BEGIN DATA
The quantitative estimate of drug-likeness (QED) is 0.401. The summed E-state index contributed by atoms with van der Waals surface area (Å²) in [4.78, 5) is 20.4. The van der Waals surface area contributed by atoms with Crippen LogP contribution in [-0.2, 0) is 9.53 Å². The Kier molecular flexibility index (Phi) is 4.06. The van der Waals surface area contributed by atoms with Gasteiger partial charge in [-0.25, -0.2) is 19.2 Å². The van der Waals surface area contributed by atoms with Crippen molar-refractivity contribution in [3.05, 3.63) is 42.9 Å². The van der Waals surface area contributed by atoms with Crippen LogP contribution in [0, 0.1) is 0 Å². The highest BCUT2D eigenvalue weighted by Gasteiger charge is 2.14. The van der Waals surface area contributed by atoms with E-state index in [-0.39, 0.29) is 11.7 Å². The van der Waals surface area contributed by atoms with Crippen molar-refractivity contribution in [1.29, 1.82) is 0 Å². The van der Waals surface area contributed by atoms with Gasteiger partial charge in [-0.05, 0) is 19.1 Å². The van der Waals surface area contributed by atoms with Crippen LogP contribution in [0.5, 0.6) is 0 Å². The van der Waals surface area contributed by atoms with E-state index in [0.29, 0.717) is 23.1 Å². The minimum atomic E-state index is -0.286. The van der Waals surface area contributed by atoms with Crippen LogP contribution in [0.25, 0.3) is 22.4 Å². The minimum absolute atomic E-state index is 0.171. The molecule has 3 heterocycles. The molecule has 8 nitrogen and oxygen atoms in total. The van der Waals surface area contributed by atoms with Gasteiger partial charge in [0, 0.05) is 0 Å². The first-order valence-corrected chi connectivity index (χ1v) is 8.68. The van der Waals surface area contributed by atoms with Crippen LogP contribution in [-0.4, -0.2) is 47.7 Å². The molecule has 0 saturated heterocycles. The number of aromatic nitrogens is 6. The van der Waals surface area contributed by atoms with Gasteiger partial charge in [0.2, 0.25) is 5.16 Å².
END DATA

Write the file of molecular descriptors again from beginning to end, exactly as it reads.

The quantitative estimate of drug-likeness (QED) is 0.401. The summed E-state index contributed by atoms with van der Waals surface area (Å²) in [4.78, 5) is 20.4. The van der Waals surface area contributed by atoms with Crippen LogP contribution in [-0.2, 0) is 9.53 Å². The Kier molecular flexibility index (Phi) is 4.06. The van der Waals surface area contributed by atoms with Gasteiger partial charge in [-0.25, -0.2) is 19.2 Å². The van der Waals surface area contributed by atoms with Crippen molar-refractivity contribution in [3.05, 3.63) is 42.9 Å². The van der Waals surface area contributed by atoms with Crippen LogP contribution in [0, 0.1) is 0 Å². The highest BCUT2D eigenvalue weighted by Gasteiger charge is 2.14. The van der Waals surface area contributed by atoms with E-state index in [-0.39, 0.29) is 11.7 Å². The van der Waals surface area contributed by atoms with Crippen molar-refractivity contribution in [1.29, 1.82) is 0 Å². The van der Waals surface area contributed by atoms with Gasteiger partial charge in [-0.05, 0) is 19.1 Å². The van der Waals surface area contributed by atoms with Crippen LogP contribution in [0.5, 0.6) is 0 Å². The van der Waals surface area contributed by atoms with E-state index in [0.29, 0.717) is 23.1 Å². The minimum atomic E-state index is -0.286. The van der Waals surface area contributed by atoms with Crippen LogP contribution in [0.25, 0.3) is 22.4 Å². The minimum absolute atomic E-state index is 0.171. The molecule has 3 heterocycles. The molecule has 8 nitrogen and oxygen atoms in total. The van der Waals surface area contributed by atoms with Gasteiger partial charge in [0, 0.05) is 0 Å². The first-order valence-corrected chi connectivity index (χ1v) is 8.68. The van der Waals surface area contributed by atoms with Crippen LogP contribution in [-0.4, -0.2) is 47.7 Å². The molecule has 0 saturated heterocycles. The number of aromatic nitrogens is 6. The van der Waals surface area contributed by atoms with Gasteiger partial charge in [0.2, 0.25) is 5.16 Å².